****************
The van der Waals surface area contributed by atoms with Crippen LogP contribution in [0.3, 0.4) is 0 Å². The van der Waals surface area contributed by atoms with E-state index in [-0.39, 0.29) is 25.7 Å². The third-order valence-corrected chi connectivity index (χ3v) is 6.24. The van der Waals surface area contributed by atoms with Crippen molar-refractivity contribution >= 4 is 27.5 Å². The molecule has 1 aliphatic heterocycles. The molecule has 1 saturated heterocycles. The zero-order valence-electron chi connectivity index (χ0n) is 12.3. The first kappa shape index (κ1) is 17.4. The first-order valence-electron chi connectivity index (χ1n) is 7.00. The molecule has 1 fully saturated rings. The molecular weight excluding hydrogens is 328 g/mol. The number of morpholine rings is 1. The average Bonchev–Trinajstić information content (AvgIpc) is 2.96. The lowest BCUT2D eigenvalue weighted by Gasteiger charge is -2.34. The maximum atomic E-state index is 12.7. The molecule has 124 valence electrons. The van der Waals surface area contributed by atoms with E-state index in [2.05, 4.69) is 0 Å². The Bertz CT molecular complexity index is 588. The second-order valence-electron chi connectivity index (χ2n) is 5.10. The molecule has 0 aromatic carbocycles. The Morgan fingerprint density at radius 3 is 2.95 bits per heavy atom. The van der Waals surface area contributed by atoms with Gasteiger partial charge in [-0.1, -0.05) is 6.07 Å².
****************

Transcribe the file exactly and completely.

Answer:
The van der Waals surface area contributed by atoms with Crippen LogP contribution in [0.3, 0.4) is 0 Å². The van der Waals surface area contributed by atoms with E-state index in [-0.39, 0.29) is 25.7 Å². The third-order valence-corrected chi connectivity index (χ3v) is 6.24. The van der Waals surface area contributed by atoms with Crippen molar-refractivity contribution >= 4 is 27.5 Å². The molecule has 1 aliphatic heterocycles. The molecule has 1 saturated heterocycles. The zero-order valence-electron chi connectivity index (χ0n) is 12.3. The first kappa shape index (κ1) is 17.4. The first-order valence-electron chi connectivity index (χ1n) is 7.00. The molecule has 1 fully saturated rings. The molecular weight excluding hydrogens is 328 g/mol. The number of morpholine rings is 1. The average Bonchev–Trinajstić information content (AvgIpc) is 2.96. The lowest BCUT2D eigenvalue weighted by Gasteiger charge is -2.34. The maximum atomic E-state index is 12.7. The molecule has 124 valence electrons. The van der Waals surface area contributed by atoms with E-state index in [2.05, 4.69) is 0 Å². The Bertz CT molecular complexity index is 588. The second-order valence-electron chi connectivity index (χ2n) is 5.10. The molecule has 0 aromatic carbocycles. The Morgan fingerprint density at radius 3 is 2.95 bits per heavy atom. The van der Waals surface area contributed by atoms with Gasteiger partial charge in [-0.1, -0.05) is 6.07 Å².